james tenney’s postal pieces

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I’ve been a fan of James Tenney for a long time, but recent circumstances have returned him to the forefront of my mind. This has largely been due to the efforts of my friends Alexander Bruck (the avant-garde viola player based in Mexico City) and Juan Sebastián Lach Lau (the composer and synthesist based in Morelia). Since I arrived in Mexico, in individual efforts and within the collaborations of Ensemble Liminar, both have showed remarkable dedication to the composer’s legacy – instigating talks and a regular stream of performances of his often neglected body of work. I can’t explain how lucky I feel to have encountered both of these remarkable voices, and to have been offered the chance to hear Tenney’s work performed so many times in such a short period.

Within the history of American avant-garde music, there are few individuals more important than Tenney – not only through his own compositions, but also through his dedication to and support of others. When you chart his connections across various disciplines of creative practice (before, during, and after his lifetime) he’s everywhere. Strangely his name remains largely unknown, and even when it is, the scale of his contribution is usually grossly under-recognized. It’s confounding.

Tenney’s legacy operates on two fronts. He was an incredibly important composer. His works remain among the best created by his generation, but his actions often extended well beyond what he wrote, allowing him to become a kind of cultural bridge. 20th century composition was marked with strong personalities, many of whom, in the instances they came into contact, did not get along. Similarly, their works tend to be singular, uncompromising, and resist dialog with others. Tenney is the thread that joins them. He was a student of Carl Ruggles, John Cage, Harry Partch, and Edgard Varèse, remained close to all of them, and often performed in both Cage and Partch’s ensembles. He collaborated, or played, with Max Neuhaus, La Monte Young, Steve Reich, Philip Glass, Malcolm Goldstein, Philip Corner, Michael Snow, Terry Riley, and countless others. He was close with Conlon Nancarrow, fervently supported the legacy of Charles Ives, and taught an entire generation of composers, not the least of whom was Charlemagne Palestine. Shockingly it doesn’t stop there. He was married to Carolee Schneemann for many years, and appeared in a number of her notable films and live works (including Meat Joy, and Fuse). He was close with Stan Brackage, as well “starring” in and scoring a number of his films. He was also a member of Fluxus. The breadth of his output and collaboration is astounding.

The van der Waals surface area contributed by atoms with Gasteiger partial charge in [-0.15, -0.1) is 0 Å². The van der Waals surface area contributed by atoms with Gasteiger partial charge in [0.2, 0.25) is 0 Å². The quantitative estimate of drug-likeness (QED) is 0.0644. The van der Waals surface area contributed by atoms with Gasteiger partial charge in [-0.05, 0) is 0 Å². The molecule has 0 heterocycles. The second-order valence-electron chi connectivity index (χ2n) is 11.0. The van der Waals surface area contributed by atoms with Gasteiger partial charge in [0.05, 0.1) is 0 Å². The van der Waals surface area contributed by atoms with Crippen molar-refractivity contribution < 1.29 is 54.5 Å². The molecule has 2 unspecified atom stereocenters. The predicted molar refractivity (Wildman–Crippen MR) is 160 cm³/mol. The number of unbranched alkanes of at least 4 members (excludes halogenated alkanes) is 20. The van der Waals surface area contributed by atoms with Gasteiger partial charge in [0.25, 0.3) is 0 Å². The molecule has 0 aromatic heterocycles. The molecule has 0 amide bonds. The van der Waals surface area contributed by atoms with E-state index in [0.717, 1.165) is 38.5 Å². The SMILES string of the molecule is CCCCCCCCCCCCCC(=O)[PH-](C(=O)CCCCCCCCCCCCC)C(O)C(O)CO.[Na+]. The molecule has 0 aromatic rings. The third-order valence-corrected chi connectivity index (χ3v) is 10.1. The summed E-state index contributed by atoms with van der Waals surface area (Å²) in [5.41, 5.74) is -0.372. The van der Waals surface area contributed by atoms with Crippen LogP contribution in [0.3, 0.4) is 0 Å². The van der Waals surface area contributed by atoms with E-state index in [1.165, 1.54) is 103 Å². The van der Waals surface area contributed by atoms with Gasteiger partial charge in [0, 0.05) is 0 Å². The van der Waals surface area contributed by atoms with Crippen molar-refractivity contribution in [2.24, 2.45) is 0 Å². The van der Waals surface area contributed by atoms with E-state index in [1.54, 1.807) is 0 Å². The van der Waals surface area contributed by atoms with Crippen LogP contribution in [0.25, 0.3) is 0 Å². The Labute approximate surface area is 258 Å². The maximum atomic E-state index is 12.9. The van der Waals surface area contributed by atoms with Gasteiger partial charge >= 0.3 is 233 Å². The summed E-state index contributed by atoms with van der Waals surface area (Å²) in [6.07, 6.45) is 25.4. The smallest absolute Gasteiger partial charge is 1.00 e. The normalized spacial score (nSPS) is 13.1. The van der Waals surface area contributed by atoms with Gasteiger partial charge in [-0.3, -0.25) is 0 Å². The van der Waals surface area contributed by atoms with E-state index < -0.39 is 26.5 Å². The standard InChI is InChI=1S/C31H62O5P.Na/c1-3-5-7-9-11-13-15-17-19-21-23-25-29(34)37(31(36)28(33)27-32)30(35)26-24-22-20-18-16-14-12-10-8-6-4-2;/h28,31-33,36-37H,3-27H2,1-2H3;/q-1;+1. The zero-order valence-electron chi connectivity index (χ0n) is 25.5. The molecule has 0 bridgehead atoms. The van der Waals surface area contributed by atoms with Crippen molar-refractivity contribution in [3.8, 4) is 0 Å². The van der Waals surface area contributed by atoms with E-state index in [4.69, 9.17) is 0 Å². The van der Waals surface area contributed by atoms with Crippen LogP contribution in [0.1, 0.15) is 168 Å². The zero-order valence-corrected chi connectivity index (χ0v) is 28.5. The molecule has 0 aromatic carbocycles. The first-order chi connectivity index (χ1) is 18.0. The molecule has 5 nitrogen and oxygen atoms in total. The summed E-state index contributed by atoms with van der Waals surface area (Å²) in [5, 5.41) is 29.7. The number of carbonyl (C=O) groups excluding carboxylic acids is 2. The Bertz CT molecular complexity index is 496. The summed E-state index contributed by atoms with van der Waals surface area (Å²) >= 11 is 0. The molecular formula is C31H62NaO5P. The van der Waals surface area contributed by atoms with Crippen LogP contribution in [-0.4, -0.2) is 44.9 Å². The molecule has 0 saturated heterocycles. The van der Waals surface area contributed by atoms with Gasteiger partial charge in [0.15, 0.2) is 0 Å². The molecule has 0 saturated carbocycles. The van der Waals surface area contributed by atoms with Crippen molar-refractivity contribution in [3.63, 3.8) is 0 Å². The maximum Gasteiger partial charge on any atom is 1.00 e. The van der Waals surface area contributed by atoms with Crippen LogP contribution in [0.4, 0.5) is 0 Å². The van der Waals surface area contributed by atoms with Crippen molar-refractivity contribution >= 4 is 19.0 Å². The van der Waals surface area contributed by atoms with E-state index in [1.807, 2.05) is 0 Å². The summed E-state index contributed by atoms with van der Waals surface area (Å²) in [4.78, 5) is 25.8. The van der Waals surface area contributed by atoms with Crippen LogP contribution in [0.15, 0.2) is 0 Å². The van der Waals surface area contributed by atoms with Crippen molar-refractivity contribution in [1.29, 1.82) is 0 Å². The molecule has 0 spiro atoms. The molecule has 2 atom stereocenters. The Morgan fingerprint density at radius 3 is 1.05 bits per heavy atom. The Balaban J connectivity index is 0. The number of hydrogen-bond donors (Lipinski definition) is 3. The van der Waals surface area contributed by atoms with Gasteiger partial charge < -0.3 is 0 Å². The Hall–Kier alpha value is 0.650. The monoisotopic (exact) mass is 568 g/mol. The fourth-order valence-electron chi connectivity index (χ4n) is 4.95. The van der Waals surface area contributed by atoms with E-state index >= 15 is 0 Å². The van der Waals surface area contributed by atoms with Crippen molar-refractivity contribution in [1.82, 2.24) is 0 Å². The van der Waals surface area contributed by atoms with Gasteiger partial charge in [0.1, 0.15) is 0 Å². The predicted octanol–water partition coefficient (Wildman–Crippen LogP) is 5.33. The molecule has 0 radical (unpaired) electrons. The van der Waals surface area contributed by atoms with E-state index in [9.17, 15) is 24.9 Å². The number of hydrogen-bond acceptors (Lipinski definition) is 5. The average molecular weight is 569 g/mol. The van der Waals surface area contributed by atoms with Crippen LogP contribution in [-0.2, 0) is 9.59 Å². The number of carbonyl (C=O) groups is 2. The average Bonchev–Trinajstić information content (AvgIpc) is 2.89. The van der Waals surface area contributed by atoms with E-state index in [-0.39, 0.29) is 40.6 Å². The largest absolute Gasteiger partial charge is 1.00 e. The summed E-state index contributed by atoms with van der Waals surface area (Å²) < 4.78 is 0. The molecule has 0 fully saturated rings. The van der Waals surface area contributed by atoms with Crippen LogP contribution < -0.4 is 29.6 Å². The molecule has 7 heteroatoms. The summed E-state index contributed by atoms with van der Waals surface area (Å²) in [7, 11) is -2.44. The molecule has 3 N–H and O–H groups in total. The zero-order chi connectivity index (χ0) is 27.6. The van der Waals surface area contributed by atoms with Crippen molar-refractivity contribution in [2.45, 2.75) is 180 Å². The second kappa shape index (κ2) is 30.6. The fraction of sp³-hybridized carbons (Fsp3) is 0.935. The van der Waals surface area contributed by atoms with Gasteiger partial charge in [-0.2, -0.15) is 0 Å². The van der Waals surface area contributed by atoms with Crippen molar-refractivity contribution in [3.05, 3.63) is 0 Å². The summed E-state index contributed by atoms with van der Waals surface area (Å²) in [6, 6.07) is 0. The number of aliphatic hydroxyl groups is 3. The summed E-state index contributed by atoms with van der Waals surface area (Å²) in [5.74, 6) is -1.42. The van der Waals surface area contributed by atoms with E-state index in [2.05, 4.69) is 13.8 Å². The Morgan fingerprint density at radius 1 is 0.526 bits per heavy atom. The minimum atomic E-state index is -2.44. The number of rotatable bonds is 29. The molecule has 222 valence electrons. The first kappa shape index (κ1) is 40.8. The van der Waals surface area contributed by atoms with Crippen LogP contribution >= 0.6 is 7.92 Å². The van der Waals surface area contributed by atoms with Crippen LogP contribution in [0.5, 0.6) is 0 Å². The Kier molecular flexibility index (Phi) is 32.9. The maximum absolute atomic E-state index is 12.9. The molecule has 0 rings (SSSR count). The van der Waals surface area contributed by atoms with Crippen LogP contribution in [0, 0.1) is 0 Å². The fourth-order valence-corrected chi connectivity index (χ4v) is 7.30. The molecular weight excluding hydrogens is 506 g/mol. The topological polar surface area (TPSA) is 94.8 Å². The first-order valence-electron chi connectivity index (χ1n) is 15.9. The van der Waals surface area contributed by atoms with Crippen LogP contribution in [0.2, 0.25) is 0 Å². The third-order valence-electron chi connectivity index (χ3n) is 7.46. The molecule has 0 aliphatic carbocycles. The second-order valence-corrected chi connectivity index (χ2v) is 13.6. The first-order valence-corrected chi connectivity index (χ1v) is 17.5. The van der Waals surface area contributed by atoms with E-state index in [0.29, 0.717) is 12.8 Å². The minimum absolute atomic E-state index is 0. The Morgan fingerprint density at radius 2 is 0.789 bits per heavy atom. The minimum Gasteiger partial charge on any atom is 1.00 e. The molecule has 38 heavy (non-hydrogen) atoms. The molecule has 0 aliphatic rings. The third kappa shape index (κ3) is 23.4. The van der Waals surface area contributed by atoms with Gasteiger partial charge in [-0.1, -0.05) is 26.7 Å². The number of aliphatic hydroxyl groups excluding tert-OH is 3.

History and criticism tend to like to tie things into neat packages. Tenney’s output defies this. Without detracting from their value, when looking at the efforts of most of the prominent composers working during his lifetime – Cage, Partch, Nancarrow, Young, Reich, Glass, Riley, etc, a good critic could sum up the major themes within a couple of sentences. With Tenney this would be impossible. His output skirts into (and often combines) computer music, indeterminacy, generative systems, chance, microtonality, minimalism, synthesis, tape-music, and on. In other words, nearly all of the central conceits used by avant-garde composers during the second half of the 20th Century. Most were satisfied with one or two. Tenney was not. Despite the remarkable cohesiveness he achieved within this sprawling body of ideas, summing up his output becomes a significant task for anyone approaching it analytically. Though far from excusing it, this might explain his enduring neglect. It’s not that listeners find him hard to approach, critics do. As a result, people are rarely offered the chance to discover him, placing his legacy in the shadows with devoted fans of avant-garde music. This is made more tragic by the fact that, despite the complexity of its ideas, Tenney’s work is remarkably accessible. It only takes listening to enter its joys. To sum up his life, connections, collaborations, and body of work, in a single sentence – he was a breaker of barriers, those dividing us from him, are not his own.